Simple concrete repairs

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Simple concrete repairs

Concrete is a strong and universal building material. It’s easy to use and cost-effective (in most situations). It’s only major disadvantage is its lack of flexibility: it won’t bend very far before fracturing.

It’s not uncommon for concrete surfaces to move gradually over time. The result can be a small crack, denoting the stress and movement. While such cracks can be superficial and unsightly, they can also allow water to penetrate the structure and cause a number of bigger problems. It’s best to repair any cracks before they become bigger problems.

Here’s our tips for simple concrete repairs.

1. Make sure it’s not a bigger issue
Concrete movements can be an indication of something more sinister. If in any doubt whatsoever, get it checked out by an expert before starting any repairs.

2. Widen and smooth the crack.
Applying mortar to a small crack can often result in the mortar cracking and falling out. It’s usually best to widen the gap to at least 20 – 30 mm to allow the mortar sufficient room to form and adhere to the sides. A simple hammer and cold chisel is usually enough, or you can hire one of our small demolition hammers. Any surface irregularities on the top surface should also be removed as these may hinder smoothing out the final coat.

3. Large cracks may require backfilling
Some cracks, especially if the are deep, may require backfilling. As well as providing a ‘backstop’ for the repair, the expandable foam products (such as the Gorilla range available from Mitre 10) help form a barrier against moisture and a bit of additional heat insulation.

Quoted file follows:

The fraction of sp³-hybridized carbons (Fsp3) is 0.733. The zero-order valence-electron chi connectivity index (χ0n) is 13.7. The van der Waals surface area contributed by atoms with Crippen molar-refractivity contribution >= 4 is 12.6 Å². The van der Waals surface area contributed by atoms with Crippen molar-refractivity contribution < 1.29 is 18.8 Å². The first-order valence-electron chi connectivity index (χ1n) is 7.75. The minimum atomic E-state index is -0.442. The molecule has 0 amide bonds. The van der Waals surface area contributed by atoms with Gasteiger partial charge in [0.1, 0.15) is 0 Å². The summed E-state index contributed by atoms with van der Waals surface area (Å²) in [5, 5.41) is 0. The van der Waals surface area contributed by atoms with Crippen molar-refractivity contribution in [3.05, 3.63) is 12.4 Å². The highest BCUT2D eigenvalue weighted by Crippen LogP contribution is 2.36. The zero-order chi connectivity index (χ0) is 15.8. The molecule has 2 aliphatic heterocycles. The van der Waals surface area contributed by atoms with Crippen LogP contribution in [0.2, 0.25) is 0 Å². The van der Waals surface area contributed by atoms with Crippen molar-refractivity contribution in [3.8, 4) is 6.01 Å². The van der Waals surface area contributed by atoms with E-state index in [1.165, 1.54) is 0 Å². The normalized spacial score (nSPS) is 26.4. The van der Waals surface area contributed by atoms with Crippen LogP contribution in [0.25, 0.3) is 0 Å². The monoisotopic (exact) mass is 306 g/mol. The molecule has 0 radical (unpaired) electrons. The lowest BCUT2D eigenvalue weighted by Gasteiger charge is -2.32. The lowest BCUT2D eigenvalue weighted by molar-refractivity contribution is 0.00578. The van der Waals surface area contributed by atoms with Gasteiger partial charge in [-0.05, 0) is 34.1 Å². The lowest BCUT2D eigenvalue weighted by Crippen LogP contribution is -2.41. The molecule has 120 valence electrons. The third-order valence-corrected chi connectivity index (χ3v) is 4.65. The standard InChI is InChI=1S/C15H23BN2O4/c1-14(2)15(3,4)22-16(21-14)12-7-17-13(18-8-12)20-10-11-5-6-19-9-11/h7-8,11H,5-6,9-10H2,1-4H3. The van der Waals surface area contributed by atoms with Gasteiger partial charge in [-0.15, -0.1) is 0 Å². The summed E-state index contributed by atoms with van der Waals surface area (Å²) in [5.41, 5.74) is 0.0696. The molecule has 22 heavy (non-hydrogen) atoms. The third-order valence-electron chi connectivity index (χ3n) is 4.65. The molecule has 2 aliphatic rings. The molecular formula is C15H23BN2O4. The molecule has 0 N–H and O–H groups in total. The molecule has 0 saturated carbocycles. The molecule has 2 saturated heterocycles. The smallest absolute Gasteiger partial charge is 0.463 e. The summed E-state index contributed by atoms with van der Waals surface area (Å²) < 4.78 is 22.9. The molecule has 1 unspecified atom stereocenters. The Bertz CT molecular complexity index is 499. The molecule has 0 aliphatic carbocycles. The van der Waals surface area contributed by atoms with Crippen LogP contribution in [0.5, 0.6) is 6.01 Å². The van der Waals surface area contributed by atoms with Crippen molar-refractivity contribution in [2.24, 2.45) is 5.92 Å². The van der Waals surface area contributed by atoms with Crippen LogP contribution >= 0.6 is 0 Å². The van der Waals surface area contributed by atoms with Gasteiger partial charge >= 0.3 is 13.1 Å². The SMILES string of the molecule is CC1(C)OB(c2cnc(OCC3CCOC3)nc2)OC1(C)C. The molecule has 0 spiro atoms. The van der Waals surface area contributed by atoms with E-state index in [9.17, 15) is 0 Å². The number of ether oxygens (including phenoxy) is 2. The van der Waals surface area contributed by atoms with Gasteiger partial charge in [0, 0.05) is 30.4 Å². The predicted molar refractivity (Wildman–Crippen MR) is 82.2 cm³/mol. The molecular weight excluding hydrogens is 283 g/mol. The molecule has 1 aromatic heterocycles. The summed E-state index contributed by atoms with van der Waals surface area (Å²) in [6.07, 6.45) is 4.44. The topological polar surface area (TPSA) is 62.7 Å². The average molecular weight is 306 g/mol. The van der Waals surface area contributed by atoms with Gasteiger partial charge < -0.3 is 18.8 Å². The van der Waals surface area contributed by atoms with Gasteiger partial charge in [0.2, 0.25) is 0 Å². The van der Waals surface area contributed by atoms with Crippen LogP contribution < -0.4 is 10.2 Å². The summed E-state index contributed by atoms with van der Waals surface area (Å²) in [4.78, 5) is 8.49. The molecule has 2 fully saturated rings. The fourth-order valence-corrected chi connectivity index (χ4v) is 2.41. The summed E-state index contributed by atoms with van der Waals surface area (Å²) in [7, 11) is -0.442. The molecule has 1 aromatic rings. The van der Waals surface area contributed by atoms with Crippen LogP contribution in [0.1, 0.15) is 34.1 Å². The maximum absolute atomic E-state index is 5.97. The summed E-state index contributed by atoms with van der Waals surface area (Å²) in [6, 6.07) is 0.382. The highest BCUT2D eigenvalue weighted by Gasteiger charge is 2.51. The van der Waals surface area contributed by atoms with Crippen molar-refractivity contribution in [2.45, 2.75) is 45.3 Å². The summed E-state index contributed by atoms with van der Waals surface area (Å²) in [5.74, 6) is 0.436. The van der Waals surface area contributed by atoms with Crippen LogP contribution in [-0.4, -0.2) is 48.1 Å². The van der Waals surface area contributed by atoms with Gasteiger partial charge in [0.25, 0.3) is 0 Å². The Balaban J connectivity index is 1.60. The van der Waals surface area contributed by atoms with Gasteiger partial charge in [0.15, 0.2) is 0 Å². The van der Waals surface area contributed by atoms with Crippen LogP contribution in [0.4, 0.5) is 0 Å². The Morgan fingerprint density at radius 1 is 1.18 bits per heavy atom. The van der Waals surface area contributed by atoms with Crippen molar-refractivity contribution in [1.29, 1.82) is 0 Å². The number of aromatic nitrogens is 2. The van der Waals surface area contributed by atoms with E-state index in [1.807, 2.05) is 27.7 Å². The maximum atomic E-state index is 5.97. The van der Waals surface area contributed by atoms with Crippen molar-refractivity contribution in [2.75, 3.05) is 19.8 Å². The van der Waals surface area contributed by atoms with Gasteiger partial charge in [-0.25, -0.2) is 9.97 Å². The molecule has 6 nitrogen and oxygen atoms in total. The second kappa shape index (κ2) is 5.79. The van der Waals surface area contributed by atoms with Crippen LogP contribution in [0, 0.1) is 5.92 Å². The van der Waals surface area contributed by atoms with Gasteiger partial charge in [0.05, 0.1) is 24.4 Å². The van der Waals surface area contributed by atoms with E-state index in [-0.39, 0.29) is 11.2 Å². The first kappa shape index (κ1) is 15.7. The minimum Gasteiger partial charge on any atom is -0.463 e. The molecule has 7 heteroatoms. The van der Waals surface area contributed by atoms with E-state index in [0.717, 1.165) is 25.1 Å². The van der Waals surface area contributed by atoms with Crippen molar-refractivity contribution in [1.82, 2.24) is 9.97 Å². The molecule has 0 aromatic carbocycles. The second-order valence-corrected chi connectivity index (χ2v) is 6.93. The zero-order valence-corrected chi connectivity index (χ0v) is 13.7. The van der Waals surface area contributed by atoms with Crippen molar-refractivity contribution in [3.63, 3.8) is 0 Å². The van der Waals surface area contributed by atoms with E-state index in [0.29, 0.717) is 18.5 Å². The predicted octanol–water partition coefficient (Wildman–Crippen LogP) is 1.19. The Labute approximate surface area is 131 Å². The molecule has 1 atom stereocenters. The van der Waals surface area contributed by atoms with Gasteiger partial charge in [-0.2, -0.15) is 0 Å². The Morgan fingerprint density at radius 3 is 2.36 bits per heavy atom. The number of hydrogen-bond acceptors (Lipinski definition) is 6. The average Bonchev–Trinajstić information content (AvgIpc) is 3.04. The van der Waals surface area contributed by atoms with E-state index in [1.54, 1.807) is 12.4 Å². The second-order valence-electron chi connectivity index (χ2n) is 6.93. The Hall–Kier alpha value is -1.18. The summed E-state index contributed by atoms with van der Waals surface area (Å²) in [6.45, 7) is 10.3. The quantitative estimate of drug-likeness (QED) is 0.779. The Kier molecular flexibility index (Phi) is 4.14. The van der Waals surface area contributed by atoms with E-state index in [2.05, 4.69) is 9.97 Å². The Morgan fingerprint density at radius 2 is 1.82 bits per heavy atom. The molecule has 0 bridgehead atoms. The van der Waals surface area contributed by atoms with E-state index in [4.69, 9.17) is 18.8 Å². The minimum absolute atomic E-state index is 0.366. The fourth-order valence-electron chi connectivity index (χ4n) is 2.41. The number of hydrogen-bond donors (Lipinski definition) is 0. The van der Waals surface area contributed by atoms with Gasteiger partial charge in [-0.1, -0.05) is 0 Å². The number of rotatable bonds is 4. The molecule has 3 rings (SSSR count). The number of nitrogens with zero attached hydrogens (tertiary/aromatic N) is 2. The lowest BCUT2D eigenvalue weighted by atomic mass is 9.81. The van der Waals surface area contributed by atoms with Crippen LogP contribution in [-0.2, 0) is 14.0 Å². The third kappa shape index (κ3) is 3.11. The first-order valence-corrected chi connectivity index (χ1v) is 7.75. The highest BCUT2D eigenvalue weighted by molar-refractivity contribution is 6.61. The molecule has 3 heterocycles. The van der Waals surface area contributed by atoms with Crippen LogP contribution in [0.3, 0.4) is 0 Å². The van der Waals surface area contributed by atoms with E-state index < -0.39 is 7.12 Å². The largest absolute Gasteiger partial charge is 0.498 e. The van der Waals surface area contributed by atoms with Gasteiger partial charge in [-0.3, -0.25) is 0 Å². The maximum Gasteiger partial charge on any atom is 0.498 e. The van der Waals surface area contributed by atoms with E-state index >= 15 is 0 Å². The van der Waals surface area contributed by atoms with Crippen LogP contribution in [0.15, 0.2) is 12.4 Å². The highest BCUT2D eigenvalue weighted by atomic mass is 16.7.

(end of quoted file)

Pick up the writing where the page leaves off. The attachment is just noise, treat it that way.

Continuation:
4. Wet the crack
It may sound counter-intuitive but spraying the crack with water reduces the risk of the mortar cracking, by slowing the rate at which moisture is drawn from the mortar into the concrete.

5. Mix small lots
Mortar can set quickly, especially if over-worked. It’s usually best to mix up small amounts in quantities that you can use in 2-3 minutes.

6. Finish as required.
It’s always nice to try and obtain a finished appearance as close as possible to the neighbouring material. If the surface is slightly grainey, lightly apply a sponge to the concrete to remove some of the finer sand. If the surface is relatively smooth, work it gently with a metal trowel to bring the finer sand to the surface.

It’s surprising what 10kg of mortar and an hour or so of time can achieve. Good Luck!

Please note: the information provided in these blogs is general in nature, and is true and correct to the best of our knowledge. It is not possible to cover every conceivable situation you may face when using our equipment. Always exercise care and use common sense. Avoid any situation which you consider to be beyond your capability. If you feel uncertain about any operating procedures after reading the information on our website or that related to our equipment, or any Worksafe guidelines, you must consult an expert before continuing. No warranty or guarantee is expressed or implied regarding the accuracy of the informaiton provided by Upper Hutt Hire. While every effort has been made to compile and summarise the important health and safety information for the safe use of equipment, the responsibility for its safe use lies with the hirer.

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